It’s inevitable; at some point, your dog will get loose. A dropped leash, open gate, or slipped collar is every pet parent’s nightmare, and loose dogs can get into all sorts of troublesome scenarios with other dogs, people, and cars. Fear not, however, there is a way to decrease the likelihood that your loose dog gets injured, and that is through dog recall training. Dog recall training is arguably the most important thing you will ever teach your dog, and here’s why.
Correcting a Dog Recall Training
While dog recall training is one of the essential things to teach your dog, it is also one of the hardest. If you call your loose dog to you and they don’t come, or worse, run in the opposite direction, you aren’t alone. Far from it, this behavior is one of the most significant issues dog parents have. Anyone who has spent time training their dog that it’s essential to do something quickly when you want to change a behavior, but what can you do when your dog is far away from you? How can you correct a dog during dog recall training?
Why It’s Hard To Correct A Dog Ignoring Recall
Traditional advice from dog trainers used to be that you needed to correct your dog where they were when they ignored the recall. That meant somehow running down your dog, dragging them to the sport where they were when they ignored you, and correcting them verbally. Unfortunately, there are a few critical issues with this approach to correcting the behavior. Namely, for the dog’s behavior to be modified by the correcting you provide, you would have to be able to correct them within seconds of them ignoring you. Correcting them immediately is almost impossible since your dog is likely to take off after ignoring a recall.
Dogs Run Faster Than Humans
Unless you are a particularly fast human or have a particularly slow dog, your dog can probably outrun you. More often than not, by the time you catch your dog, assuming you can catch them eventually, your dog will have wholly forgotten ignoring you. This fact means that they won’t understand why they are being punished in the first place.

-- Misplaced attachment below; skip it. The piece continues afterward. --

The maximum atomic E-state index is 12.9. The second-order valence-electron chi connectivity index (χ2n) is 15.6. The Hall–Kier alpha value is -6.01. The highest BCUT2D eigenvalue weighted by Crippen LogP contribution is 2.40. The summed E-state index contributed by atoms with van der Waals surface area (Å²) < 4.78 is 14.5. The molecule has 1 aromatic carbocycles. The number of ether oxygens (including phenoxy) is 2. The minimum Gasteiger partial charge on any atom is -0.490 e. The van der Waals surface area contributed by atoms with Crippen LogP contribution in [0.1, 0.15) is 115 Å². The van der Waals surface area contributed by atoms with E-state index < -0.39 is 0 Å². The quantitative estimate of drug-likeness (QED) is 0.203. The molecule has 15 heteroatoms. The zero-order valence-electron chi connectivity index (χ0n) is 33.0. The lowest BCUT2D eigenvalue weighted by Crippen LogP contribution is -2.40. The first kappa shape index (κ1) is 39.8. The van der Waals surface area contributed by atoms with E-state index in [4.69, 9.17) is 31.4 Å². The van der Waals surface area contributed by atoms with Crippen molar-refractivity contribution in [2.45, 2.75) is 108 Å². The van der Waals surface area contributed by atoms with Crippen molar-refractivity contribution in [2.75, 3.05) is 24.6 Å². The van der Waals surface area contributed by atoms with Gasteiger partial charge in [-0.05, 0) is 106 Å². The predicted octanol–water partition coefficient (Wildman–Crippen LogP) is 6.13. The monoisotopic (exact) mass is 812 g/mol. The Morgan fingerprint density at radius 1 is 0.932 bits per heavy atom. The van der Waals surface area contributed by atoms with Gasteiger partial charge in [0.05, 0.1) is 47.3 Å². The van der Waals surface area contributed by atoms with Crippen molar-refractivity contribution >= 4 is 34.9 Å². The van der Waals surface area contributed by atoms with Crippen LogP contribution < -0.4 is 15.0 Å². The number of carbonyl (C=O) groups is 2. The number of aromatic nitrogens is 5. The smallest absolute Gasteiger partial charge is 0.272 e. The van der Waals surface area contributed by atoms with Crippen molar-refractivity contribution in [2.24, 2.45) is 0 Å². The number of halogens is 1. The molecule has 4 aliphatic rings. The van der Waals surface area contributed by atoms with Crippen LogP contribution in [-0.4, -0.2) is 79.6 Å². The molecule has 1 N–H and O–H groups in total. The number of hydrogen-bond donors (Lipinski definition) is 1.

Punishing Your Dog Incorrectly Can Damage Your Relationship
When your dog doesn’t understand why they’re being punished, correcting them can cause damage to your relationship. While it might be temporary, punishing your dog makes you the “bad guy.” Punishing your dog once you catch them also guarantees that they will make it harder to catch them next time so they can avoid punishment.
Creating Effective Dog Recall Training
A good recall stems from creating a situation where your dog wants to be next to you. So, the first building block to dog recall training is cultivating a close relationship with your dog. This bonding should start as soon as you get your pup, whether they’re 8 weeks or 8 years old. If your dog genuinely wants to be near you, teaching them to come to you on command will be that much easier.
What To Do When Your Dog Ignores Your Recall
There are 3 actions to take when your dog ignores your attempt to recall them. They are recovery, management, and training. First, recover your dog, then ensure they don’t have the opportunity to get loose and ignore you again. The third is to teach your dog a rock-solid recall.
1. Recovering Your Dog